In 2013, Judge Gilstrap presided over the case of TQP Development v. Newegg where the jury ordered Newegg to pay $2.3 million for infringing four asserted claims in a patent involving modem technologies and Internet security systems such as SSL or TLS together with the RC4 Cipher. However in 2015, Judge Gilstrap ruled that Newegg did not infringe TQP Development's patent, effectively overturning the verdict.
In 2015, Judge Gilstrap ruled that a $533 Million jury verdict (the largest ever for a Patent assertion entity, Smartflash) in Smartflash, Inc. v. Apple be thrown out due to a faulty jury instruction, and ordered a new trial just on the issue of damages.
Also in 2015,Judge Gilstrap denied a request by ZTE Corporation for a new trial after a jury found that it infringed two patents owned by DataQuill covering data entry technology and awarded DataQuill $31.5 Million.
In 2015, Judge Gilstrap ordered 35 U.S.C. 285 "exceptional case" fees to be levied against a notorious Non practicing entity (the worst of them known as Patent trolls), eDekka LLC. He ruled that the case was "objectively unreasonable" after previously invalidating eDekka's patent under the U.S. Supreme Court case of Alice v. CLS Bank International.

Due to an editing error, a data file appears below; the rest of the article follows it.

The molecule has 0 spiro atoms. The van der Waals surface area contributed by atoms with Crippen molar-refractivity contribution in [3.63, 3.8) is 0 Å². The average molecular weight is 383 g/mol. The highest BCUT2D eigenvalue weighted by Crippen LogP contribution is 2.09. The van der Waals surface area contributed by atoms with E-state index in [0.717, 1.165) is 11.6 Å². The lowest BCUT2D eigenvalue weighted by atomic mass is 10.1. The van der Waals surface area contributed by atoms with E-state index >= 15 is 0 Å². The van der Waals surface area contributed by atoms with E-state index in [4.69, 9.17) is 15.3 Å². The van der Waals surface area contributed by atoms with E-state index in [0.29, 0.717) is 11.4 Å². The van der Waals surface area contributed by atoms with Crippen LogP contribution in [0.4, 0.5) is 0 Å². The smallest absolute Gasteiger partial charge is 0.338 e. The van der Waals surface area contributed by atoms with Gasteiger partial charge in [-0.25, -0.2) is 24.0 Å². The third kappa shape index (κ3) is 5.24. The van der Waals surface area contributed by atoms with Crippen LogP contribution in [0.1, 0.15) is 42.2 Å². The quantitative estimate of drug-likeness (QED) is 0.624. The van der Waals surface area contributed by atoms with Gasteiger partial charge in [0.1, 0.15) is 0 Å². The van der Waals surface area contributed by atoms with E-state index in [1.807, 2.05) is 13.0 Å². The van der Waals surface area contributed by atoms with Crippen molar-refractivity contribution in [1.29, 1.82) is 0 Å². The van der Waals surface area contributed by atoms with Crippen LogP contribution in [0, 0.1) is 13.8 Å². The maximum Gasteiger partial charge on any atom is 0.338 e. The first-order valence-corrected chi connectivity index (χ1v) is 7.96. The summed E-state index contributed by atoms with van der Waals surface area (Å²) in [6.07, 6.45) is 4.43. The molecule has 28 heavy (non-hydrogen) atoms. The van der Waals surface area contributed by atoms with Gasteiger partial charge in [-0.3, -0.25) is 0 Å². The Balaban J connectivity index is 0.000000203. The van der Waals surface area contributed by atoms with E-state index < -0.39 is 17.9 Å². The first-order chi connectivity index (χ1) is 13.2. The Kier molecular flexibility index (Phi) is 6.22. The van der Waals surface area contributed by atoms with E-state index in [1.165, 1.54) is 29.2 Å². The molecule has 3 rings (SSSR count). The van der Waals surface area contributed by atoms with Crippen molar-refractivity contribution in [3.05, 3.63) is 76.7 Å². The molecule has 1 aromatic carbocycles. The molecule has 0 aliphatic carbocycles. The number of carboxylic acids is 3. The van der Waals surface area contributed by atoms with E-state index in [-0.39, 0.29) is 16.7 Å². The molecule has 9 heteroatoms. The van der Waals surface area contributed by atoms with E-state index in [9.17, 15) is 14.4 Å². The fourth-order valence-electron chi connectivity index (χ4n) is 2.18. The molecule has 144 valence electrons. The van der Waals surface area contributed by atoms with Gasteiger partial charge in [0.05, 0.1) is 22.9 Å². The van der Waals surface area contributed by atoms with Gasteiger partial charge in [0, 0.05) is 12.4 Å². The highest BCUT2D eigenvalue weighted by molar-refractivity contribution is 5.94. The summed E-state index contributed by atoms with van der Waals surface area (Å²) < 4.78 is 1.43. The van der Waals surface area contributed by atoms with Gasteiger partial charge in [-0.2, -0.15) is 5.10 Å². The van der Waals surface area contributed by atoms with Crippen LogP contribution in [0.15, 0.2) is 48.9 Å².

In 2016, Judge Gilstrap enhanced damages based on a jury verdict that LG willfully infringed two Standard essential patents (SEPs) owned by Core Wireless covering cellular standards. He previously denied LG's motion for summary judgmement that the SEPs were not willfully infringed, letting that issue go to the jury.
In 2017, Judge Gilstrap levied sanctions against Patent assertion entity Iris Connex, which had a patent covering phone technology used to take "selfies". In his Order, Judge Gilstrap mentioned that due to the misconduct of the parties, this was "the clearest example of an exceptional case to yet come before" him.
In June 2017, Judge Gilstrap provided a four-part test in determining venue after the U.S. Supreme Court case of TC Heartland LLC v. Kraft Foods Group Brands LLC in the case of Raytheon v. Cray, but in September 2017 was overturned by the Court of Appeals for the Federal Circuit in response to a petition for writ of mandamus by Cray.